Why Are We Still Talking About Bias in AI?
AI can be remarkably quick and insightful, but it is not without flaws. Like a sentient being, the AI you rely on in business should always be learning — and might make some “bad” decisions in the process. But the outcome of those mistakes could lead to massive public embarrassment if you’re not recognizing and mitigating them. Beyond embarrassment, it could do serious harm to the individuals, or classes of individuals, who are impacted by the outcomes of the AI’s “bad” decisions.
An inadvertent bias in AI can go back to the original programming — it’s devilishly hard to cover every eventuality — or it could be due to a lack of experience or information. While an algorithm isn’t intrinsically biased, its capacity to make “good” decisions that produce fair outcomes for human beings is only as good as the data we feed it. Is this data complete? Does it account for a diverse population? Is it influenced by any biases — unconscious or otherwise — from humans? These are critical questions companies that operate in the AI realm must ask.
Given AI’s prominent position in business operations for a decade (plus), though, why is the evaluation of its overall ethics still even a discussion point?
Well, because AI, like any software, is imperfect. Its improvement is an iterative journey, and the humans that are still in charge of how AI is used and implemented are, of course, imperfect.
While many businesses are taking necessary steps to hire in-house AI ethics teams, relegating ethics discussions to a set group of employees may not be enough to earn the trust of consumers today, 40% of which don’t trust companies to ethically use their data. Being accountable doesn’t mean you’re doing what is right and fair for everyone — it likely isn’t possible to create a team as diverse as the population you’re aiming to reach, for example.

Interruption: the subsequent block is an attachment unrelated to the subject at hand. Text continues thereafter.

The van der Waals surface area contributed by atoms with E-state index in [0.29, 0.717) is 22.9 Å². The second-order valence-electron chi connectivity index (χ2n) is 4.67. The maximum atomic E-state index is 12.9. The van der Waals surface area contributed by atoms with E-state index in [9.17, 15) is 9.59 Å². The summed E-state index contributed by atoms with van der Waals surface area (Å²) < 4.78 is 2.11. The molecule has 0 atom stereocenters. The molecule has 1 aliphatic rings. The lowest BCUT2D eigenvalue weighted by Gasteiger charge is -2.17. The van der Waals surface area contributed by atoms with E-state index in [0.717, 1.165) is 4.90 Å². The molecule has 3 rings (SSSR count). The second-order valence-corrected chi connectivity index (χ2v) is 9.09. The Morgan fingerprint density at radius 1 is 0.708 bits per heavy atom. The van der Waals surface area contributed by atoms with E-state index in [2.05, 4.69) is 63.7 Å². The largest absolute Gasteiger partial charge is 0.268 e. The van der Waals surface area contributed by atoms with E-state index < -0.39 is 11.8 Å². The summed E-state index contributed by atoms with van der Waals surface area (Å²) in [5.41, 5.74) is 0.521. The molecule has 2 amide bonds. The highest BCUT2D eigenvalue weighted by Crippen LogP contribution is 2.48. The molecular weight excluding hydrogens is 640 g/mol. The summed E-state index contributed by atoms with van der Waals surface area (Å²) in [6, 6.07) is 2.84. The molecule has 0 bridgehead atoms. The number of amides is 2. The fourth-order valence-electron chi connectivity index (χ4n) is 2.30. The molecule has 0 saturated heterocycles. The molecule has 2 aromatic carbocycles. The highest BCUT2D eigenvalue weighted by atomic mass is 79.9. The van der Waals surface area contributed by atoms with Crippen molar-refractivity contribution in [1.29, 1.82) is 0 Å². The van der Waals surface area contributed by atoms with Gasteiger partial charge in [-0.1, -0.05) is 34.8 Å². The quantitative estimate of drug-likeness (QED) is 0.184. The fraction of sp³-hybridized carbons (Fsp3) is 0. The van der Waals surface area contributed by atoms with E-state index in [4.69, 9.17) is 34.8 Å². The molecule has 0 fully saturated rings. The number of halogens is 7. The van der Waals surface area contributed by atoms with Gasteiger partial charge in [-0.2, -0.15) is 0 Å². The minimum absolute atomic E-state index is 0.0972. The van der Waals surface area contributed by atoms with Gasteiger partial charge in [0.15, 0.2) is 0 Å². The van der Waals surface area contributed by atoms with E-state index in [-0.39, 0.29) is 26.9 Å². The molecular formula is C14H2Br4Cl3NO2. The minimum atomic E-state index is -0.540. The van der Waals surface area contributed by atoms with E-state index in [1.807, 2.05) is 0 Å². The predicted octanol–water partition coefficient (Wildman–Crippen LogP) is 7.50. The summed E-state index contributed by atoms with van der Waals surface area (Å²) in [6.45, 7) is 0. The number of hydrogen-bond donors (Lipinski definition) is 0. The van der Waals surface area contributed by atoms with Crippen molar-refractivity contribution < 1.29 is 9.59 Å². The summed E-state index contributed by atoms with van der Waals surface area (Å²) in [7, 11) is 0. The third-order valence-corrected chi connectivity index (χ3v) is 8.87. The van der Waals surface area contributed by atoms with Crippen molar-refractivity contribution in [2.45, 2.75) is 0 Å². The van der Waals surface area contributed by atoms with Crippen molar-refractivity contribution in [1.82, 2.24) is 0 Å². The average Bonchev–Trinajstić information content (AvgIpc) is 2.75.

Rather than delegating AI ethics to one specific team, ethics should be part of everything your organization does. A data ethics business foundation can help keep businesses accountable and encourage their employees to recognize inequities and act on them in real-time.
Put in simpler terms, we cannot make an algorithm accountable for its decisions, but as organizations and humans, we have the opportunity to make ourselves accountable for eliminating inequitable AI. This is an opportunity that we must grasp.
What’s at stake?
Often, when AI produces an unfair outcome, the first question is: What’s the business or legal impact? Many decision-makers today have this question ingrained in their minds — it’s critical to consider all intended and unintended business consequences for the decisions we make.
Integrating data ethics into the fabric of your company culture means rethinking this question. You should not only ask how the tech you deploy influences your business, you should also think about how it affects data subjects and how those data subjects may become the victim of the bias because these are the real people, partners, and customers you serve. Producing the fairest outcomes for them should be the highest priority. Then the goal should be eliminating the consequence for the individual rather than reducing negative consequences for you, as a business. If you do this successfully, it will benefit you in the long term.